DURHAM, N.H. -- Mitt Romney is the early frontrunner for the 2012 Republican nomination for president among New Hampshire Republicans. However, the great majority of voters are undecided about who they will eventually support.
These findings are based on the latest WMUR Granite State Poll, conducted by the University of New Hampshire Survey Center. Seven hundred fifty-seven (757) randomly selected New Hampshire adults were interviewed by telephone between Jan. 28 and Feb. 7, 2011. The margin of sampling error for the survey is +/- 3.5 percent. Included in the sample were 357 likely 2012 Republican Primary voters (margin of sampling error +/- 5.2 percent) and 259 likely 2012 Democratic Primary voters (margin of sampling error +/- 6.1 percent). Also, a subsample of 712 likely November 2012 general election voters was included(margin of sampling error +/- 3.7 percent).
Although the First in the Nation New Hampshire Presidential Primary is a year away, prospective Republican candidates have already been spending time in New Hampshire introducing themselves to voters and testing their messages. The Granite State Poll has been monitoring voter sentiment about potential candidates since February 2009 in order to understand the dynamics of the New Hampshire campaign. But because primary elections are extremely volatile, any measure of voter preference this far in advance of the election is not indicative of the eventual outcome.
Among likely Republican Primary voters, former Massachusetts governor Mitt Romney, the 2008 New Hampshire runner-up, has consistently been the most popular and has garnered the most Republican support. In the most recent Granite State Poll, 40 percent of likely Republican Primary voters said they would vote for Romney, 10 percent would vote for former New York City Mayor Rudy Giuliani, 7 percent favor Minnesota governor Tim Pawlenty, 7 percent support former Arkansas governor Mike Huckabee, 6 percent prefer former Speaker of the House Newt Gingrich, 6 percent favor 2008 Vice Presidential candidate Sarah Palin, 5 percent support Texas Congressman and 2008 candidate Ron Paul, 3 percent support businessman Donald Trump, 1 percent favor former Pennsylvania Senator Rick Santorum, and 1 percent prefer Mississippi Governor Haley Barbour.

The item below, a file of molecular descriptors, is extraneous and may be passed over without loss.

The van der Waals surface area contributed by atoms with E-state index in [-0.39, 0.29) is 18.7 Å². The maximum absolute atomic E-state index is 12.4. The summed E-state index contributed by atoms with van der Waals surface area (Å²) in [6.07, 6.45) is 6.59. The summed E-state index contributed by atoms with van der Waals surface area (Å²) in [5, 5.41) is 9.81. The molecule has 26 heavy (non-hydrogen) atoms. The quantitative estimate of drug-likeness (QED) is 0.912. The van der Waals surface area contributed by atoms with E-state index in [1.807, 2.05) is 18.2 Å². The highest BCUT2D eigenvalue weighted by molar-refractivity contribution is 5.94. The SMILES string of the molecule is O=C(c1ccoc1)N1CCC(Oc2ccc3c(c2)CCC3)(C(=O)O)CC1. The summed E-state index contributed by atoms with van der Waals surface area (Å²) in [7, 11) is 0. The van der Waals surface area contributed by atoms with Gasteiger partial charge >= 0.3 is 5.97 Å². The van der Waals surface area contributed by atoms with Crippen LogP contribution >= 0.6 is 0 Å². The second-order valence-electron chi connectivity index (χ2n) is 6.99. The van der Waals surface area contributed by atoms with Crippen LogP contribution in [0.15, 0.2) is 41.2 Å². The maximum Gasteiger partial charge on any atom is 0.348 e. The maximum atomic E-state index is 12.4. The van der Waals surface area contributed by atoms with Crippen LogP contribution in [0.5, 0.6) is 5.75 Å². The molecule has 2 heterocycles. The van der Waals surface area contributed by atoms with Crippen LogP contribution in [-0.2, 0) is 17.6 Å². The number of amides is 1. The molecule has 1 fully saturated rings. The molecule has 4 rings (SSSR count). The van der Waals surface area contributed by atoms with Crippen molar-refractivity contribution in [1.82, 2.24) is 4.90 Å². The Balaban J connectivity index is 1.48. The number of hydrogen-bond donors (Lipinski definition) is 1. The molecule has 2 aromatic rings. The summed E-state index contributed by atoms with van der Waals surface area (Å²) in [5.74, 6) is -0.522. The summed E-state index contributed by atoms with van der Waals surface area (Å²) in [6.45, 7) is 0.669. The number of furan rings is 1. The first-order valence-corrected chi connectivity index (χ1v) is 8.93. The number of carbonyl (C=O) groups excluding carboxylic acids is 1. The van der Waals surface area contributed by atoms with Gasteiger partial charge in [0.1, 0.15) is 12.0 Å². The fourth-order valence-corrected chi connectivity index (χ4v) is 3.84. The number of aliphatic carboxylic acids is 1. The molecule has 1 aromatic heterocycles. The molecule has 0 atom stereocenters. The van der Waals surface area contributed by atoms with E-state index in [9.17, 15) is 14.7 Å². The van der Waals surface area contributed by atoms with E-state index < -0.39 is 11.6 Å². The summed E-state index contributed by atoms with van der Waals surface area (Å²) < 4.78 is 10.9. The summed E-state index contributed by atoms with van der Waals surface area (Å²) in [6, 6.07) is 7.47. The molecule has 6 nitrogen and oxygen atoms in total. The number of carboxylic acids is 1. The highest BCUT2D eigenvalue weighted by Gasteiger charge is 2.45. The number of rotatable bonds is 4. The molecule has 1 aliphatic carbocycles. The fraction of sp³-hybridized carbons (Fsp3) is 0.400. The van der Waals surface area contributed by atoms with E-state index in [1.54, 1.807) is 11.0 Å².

Romney has consistently led his potential Republicans since the UNH Survey Center began tracking in February, 2009 and has been above 35 percent throughout most of that period.
“Romney is doing well in part because his brand of Republicanism fits with most New Hampshire Republicans, who can be characterized as ‘Rockefeller Republicans’,” said Andrew Smith, director of the UNH Survey Center. “New Hampshire is one of the least religious states in the country and social conservatives have difficulty winning here. Fiscal issues are much more potent in the Granite State.”
It is critical to point out that primary voters behave very differently than general election voters in that they do not have party cues to rely on, and almost all will vote for their party’s eventual presidential candidate, no matter who that might be. Most primary voters do not settle on a choice until the very end of the campaign, so early poll numbers are a better gauge of a candidate’s popularity now than an indication of who voters will end up supporting. In the most recent poll, 78 percent of likely Republican primary voters say they are still trying to decide who they will eventually vote for in 2012, 15 percent are leaning toward a candidate, and only 7 percent say they have definitely decided who they will vote for.